An immediate public pay freeze and shake-up of pensions is needed to plug Northern Ireland's growing funding gap, business leaders said today.
Increased domestic rates and water charging were also proposed in a tough spending report from the Confederation of British Industry (CBI).
Northern Ireland will need to save up to £2 billion by 2015-16 as part of austere public spending cuts.
CBI Northern Ireland chairman Terence Brannigan said: "We must urgently redress the massive imbalance that exists between our public and private sectors.
"We have too many structures, with too many layers, employing too many people, often rewarded too highly, while delivering too little to the people who ultimately employ them - the citizens of Northern Ireland.
"Added to this, too often we appear reluctant to employ modern, cost-effective methods, systems and processes that would undoubtedly improve their quality and efficiency."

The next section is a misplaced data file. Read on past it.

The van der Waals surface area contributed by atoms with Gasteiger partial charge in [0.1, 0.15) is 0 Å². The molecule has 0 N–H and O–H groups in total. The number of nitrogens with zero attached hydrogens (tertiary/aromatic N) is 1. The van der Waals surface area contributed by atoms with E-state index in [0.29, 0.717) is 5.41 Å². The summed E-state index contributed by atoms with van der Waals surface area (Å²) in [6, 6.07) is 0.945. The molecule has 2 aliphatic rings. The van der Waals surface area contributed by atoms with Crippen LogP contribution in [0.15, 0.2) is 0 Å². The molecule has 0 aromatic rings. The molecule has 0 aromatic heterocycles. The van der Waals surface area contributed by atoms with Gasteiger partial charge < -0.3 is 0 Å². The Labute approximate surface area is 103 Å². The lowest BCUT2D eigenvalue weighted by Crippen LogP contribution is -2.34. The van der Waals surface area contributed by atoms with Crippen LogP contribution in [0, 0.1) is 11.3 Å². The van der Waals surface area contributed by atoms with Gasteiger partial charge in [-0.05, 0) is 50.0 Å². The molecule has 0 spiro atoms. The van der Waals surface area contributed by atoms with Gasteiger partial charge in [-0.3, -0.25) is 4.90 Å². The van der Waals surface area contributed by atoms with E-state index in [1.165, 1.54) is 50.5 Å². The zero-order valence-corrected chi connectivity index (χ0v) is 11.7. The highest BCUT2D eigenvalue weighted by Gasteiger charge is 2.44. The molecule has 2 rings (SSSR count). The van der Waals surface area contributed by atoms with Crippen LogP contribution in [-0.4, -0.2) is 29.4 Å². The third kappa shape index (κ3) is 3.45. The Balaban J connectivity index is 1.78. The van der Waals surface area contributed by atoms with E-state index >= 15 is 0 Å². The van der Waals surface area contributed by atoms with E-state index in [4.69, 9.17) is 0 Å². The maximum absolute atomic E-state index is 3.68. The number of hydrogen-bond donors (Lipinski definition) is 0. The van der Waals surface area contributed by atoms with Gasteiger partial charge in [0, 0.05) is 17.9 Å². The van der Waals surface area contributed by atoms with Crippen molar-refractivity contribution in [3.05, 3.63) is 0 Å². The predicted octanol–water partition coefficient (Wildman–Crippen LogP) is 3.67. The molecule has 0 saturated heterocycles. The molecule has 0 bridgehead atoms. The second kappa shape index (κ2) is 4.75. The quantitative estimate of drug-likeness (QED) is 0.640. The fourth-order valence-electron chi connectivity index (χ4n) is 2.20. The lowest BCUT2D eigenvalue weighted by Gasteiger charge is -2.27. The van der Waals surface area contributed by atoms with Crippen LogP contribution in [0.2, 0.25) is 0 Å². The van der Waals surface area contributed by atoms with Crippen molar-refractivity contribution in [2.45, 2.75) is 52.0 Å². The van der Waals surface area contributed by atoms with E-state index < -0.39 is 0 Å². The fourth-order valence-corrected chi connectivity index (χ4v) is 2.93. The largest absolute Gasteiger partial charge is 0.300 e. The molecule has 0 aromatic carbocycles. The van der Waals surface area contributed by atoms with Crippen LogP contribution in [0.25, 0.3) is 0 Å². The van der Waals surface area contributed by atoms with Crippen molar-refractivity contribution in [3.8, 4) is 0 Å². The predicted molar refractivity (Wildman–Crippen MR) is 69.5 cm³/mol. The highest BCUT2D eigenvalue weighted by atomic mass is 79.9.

He said for up to three years private companies had been streamlining and downsizing, cutting wages and developing more affordable pension schemes.
"We now need to see similar action from the public service if Northern Ireland PLC is to achieve a level playing field that will address the chasm that exists between the public and private sectors," he added.
The report - Time for action: Northern Ireland - delivering public services in a time of austerity - calls for sweeping changes to all Government departments - particularly health, housing, education and policing and justice.
- An immediate pay-freeze and a revision of pension arrangements;
- Significant cuts in legal aid expenditure;
- Increased domestic rates;
- Introduction of water charges.
The report, which CBI Northern Ireland has been preparing for four months, said the public sector should share services more, cut sickness rates and open up markets to competition as a matter of urgency.
Nigel Smyth, director of CBI Northern Ireland, said the changes needed are substantial.
"We can't make this kind of saving by tinkering at the edges or through efficiency savings alone, so we urgently need radical public sector reform," he said.
"We have identified how the required savings might be achieved by re-engineering the ways in which public services are delivered.
""By introducing new technology and competition, eliminating waste and inefficiency, and tackling unaffordable pensions and pay head on, we can avoid crude cuts to frontline staff and the vital services on which we all depend."